Customer Service | Help | FAQ | PEP-Easy | Report a Data Error | About
:
Login
Tip: To see translations of Freud SE or GW…

PEP-Web Tip of the Day

When you hover your mouse over a paragraph of the Standard Edition (SE) long enough, the corresponding text from Gesammelte Werke slides from the bottom of the PEP-Web window, and vice versa.

If the slide up window bothers you, you can turn it off by checking the box “Turn off Translations” in the slide-up. But if you’ve turned it off, how do you turn it back on? The option to turn off the translations only is effective for the current session (it uses a stored cookie in your browser). So the easiest way to turn it back on again is to close your browser (all open windows), and reopen it.

For the complete list of tips, see PEP-Web Tips on the PEP-Web support page.

Piro, L.J. (1977). Psychopharmacology in the Practice of Medicine, edited by Murray E. Jarvic M.D., Ph.D., published by Appleton-Century-Crofts, New York, 1977 553 pp. $20.50.. Am. J. Psychoanal., 37(4):353-354.

(1977). American Journal of Psychoanalysis, 37(4):353-354

Book Reviews

Psychopharmacology in the Practice of Medicine, edited by Murray E. Jarvic M.D., Ph.D., published by Appleton-Century-Crofts, New York, 1977 553 pp. $20.50.

Review by:
Louis J. Piro, M.D.

This book is clearly addressed to what is now called the primary care physician, a euphemism for what used to be the family doctor, an anachronism in our politicized culture. This is the medical practitioner who is eulogized because he is a dying breed, acclaimed as the backbone of medicine because he manages the job no one else wants and satirized as incompetent because he does general practice.

Dr. Jarvic, the editor, who is also a contributor to the text, is unique in being professor of both psychiatry and pharmacology at the University of California at Los Angeles School of Medicine; there are two other contributors who also have professorial rank at the medical schools where they do their teaching. Louis Jolyon West, M.D., chairman of the psychiatric department at U.C.L.A., wrote the foreward. He certainly needs no introduction to members of our profession or to those who read The New York Times or lesser newspapers covering sensational stories.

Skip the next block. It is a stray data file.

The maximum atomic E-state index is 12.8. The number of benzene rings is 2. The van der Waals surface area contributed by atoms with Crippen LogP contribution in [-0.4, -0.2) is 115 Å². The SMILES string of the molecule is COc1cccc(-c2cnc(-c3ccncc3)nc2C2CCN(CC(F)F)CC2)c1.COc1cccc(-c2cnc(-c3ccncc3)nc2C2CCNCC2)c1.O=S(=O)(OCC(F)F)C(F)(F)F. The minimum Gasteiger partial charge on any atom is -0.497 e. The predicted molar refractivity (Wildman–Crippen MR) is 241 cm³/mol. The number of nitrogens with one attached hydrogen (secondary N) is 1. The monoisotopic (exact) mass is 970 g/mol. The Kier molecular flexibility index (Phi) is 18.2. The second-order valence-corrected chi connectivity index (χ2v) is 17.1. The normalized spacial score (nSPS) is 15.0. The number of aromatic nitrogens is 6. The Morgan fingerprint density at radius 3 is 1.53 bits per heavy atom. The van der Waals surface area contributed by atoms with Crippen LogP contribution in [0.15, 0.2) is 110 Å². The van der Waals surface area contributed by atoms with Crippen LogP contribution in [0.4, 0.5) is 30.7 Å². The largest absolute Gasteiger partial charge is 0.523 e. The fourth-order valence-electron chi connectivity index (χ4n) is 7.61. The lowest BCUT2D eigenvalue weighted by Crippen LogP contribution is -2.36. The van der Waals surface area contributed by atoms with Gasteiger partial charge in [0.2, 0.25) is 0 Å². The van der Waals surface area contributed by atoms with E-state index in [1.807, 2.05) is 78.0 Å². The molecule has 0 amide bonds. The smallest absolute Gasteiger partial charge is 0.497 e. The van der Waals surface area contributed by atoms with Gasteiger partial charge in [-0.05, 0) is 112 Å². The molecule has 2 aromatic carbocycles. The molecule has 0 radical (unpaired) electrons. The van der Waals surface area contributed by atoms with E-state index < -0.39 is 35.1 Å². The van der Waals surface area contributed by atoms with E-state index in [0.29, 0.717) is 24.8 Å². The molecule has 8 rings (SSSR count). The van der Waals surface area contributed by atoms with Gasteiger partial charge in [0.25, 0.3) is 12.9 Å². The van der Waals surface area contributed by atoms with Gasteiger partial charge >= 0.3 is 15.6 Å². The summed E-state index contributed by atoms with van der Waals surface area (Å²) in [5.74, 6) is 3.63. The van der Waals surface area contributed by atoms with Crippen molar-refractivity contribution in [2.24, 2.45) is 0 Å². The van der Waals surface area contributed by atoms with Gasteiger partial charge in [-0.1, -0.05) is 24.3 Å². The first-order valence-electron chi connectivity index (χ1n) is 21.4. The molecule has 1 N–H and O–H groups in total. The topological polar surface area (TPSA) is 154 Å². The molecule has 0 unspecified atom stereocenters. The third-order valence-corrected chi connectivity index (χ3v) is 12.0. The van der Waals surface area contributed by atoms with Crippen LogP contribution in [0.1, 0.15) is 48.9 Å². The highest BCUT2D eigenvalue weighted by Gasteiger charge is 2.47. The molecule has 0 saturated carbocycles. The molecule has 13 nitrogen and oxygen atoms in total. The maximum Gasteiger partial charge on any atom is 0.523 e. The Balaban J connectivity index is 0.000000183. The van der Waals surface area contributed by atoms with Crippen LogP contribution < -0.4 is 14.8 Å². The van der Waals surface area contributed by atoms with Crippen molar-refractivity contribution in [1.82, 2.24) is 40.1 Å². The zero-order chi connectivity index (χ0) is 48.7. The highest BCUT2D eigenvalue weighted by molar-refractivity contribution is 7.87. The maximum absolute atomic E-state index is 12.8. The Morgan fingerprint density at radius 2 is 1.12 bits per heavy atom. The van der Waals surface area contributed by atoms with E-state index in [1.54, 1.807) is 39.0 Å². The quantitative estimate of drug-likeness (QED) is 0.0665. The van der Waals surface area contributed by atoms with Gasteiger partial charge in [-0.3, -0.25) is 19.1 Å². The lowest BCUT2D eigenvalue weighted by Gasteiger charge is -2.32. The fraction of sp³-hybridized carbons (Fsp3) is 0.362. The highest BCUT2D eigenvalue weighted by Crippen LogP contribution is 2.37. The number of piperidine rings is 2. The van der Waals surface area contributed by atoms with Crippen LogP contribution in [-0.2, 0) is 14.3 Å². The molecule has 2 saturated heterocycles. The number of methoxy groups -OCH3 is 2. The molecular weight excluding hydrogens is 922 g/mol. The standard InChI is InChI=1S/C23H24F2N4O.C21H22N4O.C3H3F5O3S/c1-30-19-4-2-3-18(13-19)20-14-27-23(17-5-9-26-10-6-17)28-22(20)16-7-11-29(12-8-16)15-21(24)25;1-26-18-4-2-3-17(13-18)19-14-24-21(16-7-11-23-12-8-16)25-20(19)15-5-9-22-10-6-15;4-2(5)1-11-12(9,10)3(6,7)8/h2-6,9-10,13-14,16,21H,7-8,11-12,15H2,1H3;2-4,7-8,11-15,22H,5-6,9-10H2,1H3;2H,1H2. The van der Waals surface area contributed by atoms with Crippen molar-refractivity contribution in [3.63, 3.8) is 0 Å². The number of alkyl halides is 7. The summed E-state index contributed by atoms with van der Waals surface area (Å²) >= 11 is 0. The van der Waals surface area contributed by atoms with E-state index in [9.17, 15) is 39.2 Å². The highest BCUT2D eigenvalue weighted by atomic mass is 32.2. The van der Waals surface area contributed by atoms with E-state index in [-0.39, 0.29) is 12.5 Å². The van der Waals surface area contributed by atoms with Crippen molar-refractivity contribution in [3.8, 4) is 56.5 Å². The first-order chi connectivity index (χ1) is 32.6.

The book is divided into five parts, the first being an overview of the field, and the last being an even briefer section entitled “concluding remarks.” Approximately 100 pages are assigned to “experimental psychopharmacology: drugs as tools,” a subject of interest to those who are research oriented. More than 200 pages are devoted to “clinical psychopharmacology: rationale of drug treatment in psychiatry,” and half of these deal with affective disorders. Part IV deals with “drugs of dependence,” a topic much discussed but of decidedly limited appeal to those who fancy themselves especially adept in the practice of psychoanalysis and its alleged spinoff, psychoanalytically oriented psychotherapy.

[This is a summary or excerpt from the full text of the book or article. The full text of the document is available to subscribers.]

Copyright © 2019, Psychoanalytic Electronic Publishing, ISSN 2472-6982 Customer Service | Help | FAQ | Download PEP Bibliography | Report a Data Error | About

WARNING! This text is printed for personal use. It is copyright to the journal in which it originally appeared. It is illegal to redistribute it in any form.